Title		A-Train
Game Type	Management Sim
Publisher	Ocean (1992)
Developer	Artdink/Maxis (Amiga conversion)
HD Installable	Yes
Compatibility	All
Submission      John Burns (john@jgb.abelgratis.co.uk) Profiled Reviewer

Let's start with the technical stuff. The game can be run in Low Res on
any system from KS1.2-KS3.9 with 1Mb of memory. A High Res (interlaced)
mode is available if you have a further 512K of Fast memory and can stand
the flicker. The game comes on two disks marked as Lo-Res and Hi-Res both
of which are required, irrespective of mode, but you must boot from the
appropriate disk. The game supports external floppy drives so disk
swapping is not an issue and has a hard disk installer though you can just
copy it manually and start from the appropriate Hi/Lo-Res icon. There is
also an option to print out game maps.

Documentation comes in the form of a 142 page manual which is well laid
out and gives you all the information you need to play the game, including
a guided tutorial, Q&A section and an index. The manual also gives a load
of historical and background railroad info for the true trainspotters.

On to the review....

So far everything smacks of a quality production and starting the game
does nothing to dispel this view. The game itself is played on a grid
rather like Sim City 2000; an elevated, oblique viewpoint. In general the
Graphics are good and the animation of the train sprites are fluid without
any jerkiness. There is a day and night mode selectable to denote the
passing of time and likewise the gfx change dependent on the season.
Soundwise the game has some nice spot effects and reasonable in game music
which, like all good games, you can turn off.

Sounds Okay, I hear you say, but what does it play like?

Well, The game is more than the title would suggest as, far from being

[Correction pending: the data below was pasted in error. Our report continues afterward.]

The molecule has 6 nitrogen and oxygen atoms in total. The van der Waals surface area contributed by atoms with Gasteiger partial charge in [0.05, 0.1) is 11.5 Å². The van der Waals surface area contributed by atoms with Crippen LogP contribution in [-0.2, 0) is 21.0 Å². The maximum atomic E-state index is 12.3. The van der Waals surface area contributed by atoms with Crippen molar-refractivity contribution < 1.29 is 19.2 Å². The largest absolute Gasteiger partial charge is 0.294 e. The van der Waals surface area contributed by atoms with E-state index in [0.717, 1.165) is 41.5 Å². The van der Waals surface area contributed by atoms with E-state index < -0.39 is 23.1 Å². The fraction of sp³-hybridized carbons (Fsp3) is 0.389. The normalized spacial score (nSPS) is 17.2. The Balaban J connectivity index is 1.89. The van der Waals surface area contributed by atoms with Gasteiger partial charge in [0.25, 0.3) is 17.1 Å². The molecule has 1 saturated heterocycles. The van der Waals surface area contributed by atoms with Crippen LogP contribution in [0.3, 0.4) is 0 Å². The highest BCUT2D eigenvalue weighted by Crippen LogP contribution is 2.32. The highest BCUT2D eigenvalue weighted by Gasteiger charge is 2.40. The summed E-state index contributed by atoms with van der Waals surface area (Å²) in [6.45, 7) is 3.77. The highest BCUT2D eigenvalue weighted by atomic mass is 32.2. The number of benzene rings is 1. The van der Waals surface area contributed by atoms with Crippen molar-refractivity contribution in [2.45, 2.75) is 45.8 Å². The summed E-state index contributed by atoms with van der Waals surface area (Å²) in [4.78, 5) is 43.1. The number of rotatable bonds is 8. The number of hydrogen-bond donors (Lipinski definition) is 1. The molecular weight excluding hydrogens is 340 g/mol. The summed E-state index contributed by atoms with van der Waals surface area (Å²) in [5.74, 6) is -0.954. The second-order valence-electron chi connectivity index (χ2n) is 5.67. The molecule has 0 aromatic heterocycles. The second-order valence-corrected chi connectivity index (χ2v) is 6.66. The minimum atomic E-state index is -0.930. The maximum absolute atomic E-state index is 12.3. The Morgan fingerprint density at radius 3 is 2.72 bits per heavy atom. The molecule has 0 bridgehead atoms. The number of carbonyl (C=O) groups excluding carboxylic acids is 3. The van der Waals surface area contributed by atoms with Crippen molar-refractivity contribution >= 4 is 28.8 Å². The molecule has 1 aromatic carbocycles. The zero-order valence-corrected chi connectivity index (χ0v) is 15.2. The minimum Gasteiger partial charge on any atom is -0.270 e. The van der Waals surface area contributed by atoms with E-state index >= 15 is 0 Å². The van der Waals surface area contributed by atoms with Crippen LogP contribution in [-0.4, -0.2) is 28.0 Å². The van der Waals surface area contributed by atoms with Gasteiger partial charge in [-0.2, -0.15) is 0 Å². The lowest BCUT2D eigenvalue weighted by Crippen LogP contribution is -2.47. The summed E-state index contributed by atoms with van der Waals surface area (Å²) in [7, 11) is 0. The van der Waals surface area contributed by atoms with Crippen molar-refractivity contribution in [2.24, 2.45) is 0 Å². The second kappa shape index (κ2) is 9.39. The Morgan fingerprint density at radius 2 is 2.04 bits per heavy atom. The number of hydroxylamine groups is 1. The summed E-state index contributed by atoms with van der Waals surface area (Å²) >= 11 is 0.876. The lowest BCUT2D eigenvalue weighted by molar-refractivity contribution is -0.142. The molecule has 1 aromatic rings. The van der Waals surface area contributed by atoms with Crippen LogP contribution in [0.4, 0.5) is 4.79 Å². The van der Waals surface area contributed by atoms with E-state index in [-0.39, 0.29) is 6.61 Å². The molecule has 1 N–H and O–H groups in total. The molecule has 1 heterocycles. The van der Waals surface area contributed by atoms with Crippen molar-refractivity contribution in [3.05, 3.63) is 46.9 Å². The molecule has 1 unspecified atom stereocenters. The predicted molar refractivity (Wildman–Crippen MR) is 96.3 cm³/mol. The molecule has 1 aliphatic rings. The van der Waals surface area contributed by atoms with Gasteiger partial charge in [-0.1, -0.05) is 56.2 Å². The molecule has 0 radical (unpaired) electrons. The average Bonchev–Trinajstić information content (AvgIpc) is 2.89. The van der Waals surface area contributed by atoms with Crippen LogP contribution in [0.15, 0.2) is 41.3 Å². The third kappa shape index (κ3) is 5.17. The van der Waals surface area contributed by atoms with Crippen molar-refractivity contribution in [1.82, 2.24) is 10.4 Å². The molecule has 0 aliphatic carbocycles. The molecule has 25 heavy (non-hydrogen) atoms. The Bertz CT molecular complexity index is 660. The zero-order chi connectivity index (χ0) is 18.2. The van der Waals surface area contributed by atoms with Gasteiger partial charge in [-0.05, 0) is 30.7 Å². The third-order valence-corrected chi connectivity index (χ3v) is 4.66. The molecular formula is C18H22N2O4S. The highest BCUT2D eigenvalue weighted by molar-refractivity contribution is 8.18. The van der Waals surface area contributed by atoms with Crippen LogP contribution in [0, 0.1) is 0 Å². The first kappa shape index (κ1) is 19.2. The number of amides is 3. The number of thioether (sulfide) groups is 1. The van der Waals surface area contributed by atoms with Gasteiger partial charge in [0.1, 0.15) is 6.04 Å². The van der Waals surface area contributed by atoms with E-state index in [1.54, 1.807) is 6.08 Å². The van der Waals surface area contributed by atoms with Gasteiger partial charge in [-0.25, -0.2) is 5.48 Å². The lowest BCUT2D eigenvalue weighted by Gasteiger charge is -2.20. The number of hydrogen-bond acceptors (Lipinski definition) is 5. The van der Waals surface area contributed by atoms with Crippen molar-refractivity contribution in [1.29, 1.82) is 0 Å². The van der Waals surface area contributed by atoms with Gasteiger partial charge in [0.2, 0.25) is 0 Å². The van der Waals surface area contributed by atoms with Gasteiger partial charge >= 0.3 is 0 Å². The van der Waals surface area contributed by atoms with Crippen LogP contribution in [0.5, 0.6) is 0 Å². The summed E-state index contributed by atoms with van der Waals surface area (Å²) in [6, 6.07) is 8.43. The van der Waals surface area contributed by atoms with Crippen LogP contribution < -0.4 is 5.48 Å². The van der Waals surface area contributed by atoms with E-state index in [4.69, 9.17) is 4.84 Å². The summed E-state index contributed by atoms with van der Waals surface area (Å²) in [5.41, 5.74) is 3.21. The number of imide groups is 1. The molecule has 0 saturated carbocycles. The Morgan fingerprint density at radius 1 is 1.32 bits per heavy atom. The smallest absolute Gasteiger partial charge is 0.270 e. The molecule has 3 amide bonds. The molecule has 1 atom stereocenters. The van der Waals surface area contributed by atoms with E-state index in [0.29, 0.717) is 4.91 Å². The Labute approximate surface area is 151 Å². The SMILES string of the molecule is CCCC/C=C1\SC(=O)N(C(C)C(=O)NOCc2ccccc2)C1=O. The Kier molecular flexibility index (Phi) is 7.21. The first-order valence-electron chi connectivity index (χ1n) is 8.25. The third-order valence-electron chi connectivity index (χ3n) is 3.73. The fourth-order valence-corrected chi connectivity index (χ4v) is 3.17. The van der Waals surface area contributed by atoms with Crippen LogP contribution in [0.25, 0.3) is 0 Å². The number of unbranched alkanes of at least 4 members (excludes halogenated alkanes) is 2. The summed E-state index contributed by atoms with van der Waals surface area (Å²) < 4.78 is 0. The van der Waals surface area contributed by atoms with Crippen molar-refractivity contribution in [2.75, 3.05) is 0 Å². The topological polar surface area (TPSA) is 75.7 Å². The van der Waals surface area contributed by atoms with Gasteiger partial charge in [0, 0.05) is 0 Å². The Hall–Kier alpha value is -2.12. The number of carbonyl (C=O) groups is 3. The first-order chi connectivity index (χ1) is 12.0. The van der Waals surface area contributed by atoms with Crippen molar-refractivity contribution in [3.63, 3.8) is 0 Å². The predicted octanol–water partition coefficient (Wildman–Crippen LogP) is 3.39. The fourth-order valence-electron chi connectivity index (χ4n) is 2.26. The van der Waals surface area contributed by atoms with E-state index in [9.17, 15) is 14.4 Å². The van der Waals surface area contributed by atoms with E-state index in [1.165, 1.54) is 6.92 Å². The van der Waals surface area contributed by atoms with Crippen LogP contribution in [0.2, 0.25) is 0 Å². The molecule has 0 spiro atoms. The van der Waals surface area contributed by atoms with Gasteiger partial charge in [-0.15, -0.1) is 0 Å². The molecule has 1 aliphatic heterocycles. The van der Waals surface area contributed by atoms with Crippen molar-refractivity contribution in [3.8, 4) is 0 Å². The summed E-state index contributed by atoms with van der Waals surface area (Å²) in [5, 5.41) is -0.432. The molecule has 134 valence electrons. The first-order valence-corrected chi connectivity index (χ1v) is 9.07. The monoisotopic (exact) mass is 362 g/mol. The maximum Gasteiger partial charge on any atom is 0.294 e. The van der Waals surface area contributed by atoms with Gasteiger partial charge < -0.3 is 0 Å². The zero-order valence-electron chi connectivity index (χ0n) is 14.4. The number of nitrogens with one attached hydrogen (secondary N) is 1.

just a railroad sim, to get anywhere and make some cash you will have to
manipulate the built in business model. By no means an easy task, but
then this is a management sim so I don't see anyone who likes this genre
of game being dismayed by that. Options available to you are to buy and
sell, property, land, businesses and stocks and shares. Of course your
core business is the rail network and stations you build but these will
only make money if people use them. So whether you like it or not you
will have to dabble in these other areas even if only to stimulate growth
around your stations. If you don't, not only will you soon be bankrupt,
game over, but you will miss out on most of the fun to be had in playing
this game.

Let me illustrate this by explaining some of the functions available in
buying and selling businesses. You can buy and sell Office blocks,
Hotels, Commercial (Shops) and leisure items such as stadia, golf courses,
and even ski resorts provided you have some hills available on the map to
place them on. So, say you decide to build a hotel, well you can sit back
and rake in the money but this won't go on for ever since, as in real
life, there are bound to be competitive hotels established by the computer
AI at some point. What you do then will obviously depend on both the
impact these competitors are having on your hotel profits and value. If
the impact is large it may be best to sell up, or you could decide to
tough it out albeit with reduced profits or even at a loss. Of course
since you run the railroad some judicious rescheduling may turn your
hotels fortunes around. By the same token should you see a computer
controlled business up for sale which is making a healthy profit it may be
worth buying it. This is really the heart of the game, making money by
buying and selling at the right time.

Difficulty wise I would rate this game harder than Sim City 2000 and
Railroad Tycoon for in those games once a stable annual growth rate is
established you will find it hard to go bust. A-Train's business model is
very lifelike and stable profits one year can soon change to losses the
next. This doesn't mean that the game is overburdened with facts and
figures, far from it. For instance, calling up a list of the residential
properties you own will show at a glance which are making and which are
losing money together with their market value. Simply put, if it's in the
red can you make enough money from selling it, bearing in mind that you
have to pay taxes on any profit you make annually?

Control wise the game shows again that thought has gone into the design
with all controls a mouse click or two away and sensibly laid out. Even
without a manual these controls are easy enough to get the hang off though
if you do so you will have a much harder learning curve. I mention this
because the game is legally available to download free on the Internet but
minus the manual of course.

In summary, a quality product which won't appeal to everyone but for fans
of the genre it is one of the better and harder management sims available.
Notwithstanding that it is free I would recommend this game even if it
were still a commercial product.

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